|© AP Photo/Greg Baker
As bad as things seemed for Mark Webber at the Malaysian Grand Prix, they took a sharp turn for the worse at the Chinese Grand Prix on Saturday.
The Red Bull driver was forced to start at the back of the grid in Sunday's race after running out of fuel in qualifying.
Red Bull blamed a "fuel bowser problem" for failing to put enough in the tank for Webber to complete a timed lap in the second stage of qualifying and make it back to the pits, with the Australian marooned out on the track.
F1 rules dictate that any car which stops on track during qualifying must have at least a litre of fuel in its tank to provide a sample for stewards, but Webber's Red Bull had only 150 millilitres. That meant he was banished to last on the starting grid.
"We need a bit of luck now," Webber said. "It's not the optimum starting position, but we still have to try to get something from there."
The bad luck, or bad management, compounded Webber's woes which began back in Malaysia when teammate Sebastian Vettel ignored team orders and passed the Australian in the closing stages to snatch the win.
That prompted an extraordinary amount of vitriol to flow between the two feuding drivers, with Vettel no sooner arriving in China than he was accusing Webber of not being a team player and admitting his Malaysia actions were partly payback for the Australian's perceived failure to help him on past occasions.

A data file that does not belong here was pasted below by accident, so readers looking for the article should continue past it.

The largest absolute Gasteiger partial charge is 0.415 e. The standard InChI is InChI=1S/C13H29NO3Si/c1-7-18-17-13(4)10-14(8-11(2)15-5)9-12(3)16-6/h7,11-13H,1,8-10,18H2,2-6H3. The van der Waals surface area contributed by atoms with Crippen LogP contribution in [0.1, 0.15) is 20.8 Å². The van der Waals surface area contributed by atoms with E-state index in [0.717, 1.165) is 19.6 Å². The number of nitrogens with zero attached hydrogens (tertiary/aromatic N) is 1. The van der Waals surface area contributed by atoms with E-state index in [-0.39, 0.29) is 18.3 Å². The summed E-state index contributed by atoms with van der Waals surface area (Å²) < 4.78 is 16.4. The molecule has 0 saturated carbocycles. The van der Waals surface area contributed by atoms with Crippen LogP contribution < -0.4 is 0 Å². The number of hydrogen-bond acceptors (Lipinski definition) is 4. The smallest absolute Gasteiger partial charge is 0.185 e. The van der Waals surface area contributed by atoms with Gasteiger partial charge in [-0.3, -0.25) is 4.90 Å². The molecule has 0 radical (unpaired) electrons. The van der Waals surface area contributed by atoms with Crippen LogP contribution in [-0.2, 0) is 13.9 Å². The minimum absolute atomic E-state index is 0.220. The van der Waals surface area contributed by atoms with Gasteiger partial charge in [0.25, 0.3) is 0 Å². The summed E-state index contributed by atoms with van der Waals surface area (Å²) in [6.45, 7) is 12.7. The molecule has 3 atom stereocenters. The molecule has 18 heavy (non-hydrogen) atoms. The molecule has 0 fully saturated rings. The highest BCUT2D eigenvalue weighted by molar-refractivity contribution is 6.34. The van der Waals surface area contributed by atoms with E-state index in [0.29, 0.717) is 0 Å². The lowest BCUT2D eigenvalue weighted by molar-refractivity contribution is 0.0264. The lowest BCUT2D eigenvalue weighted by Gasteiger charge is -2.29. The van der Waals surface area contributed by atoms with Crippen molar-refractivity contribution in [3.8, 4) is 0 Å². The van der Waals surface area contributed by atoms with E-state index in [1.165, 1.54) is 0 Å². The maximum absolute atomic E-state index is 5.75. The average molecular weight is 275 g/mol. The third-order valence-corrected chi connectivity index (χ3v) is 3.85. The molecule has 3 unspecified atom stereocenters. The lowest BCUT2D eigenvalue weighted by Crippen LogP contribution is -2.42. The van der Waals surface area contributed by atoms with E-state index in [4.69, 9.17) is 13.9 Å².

The public nature of the spat increased the likelihood that this year will be Webber's last in the dysfunctional though very successful Red Bull team, and he would have been eager to put in a strong performance on Sunday as a riposte to Vettel and other figures within the team he believes favour the German.
But the chances of a win, or a podium finish, appear very remote after Saturday's penalty, even allowing for Webber's past history of storming through the field at Shanghai.
Two years ago, Webber started from 18th on the grid after another qualifying miscalculation. He produced a remarkable drive to finish third -- a career highlight to rank almost alongside his wins at Monaco and Silverstone.
"The good thing about the race here is that, particularly with the strategies, it is open," Red Bull team principal Christian Horner said. "And Mark's demonstrated the year before last he can come from a lowly grid position and still be right up there by the end of the race."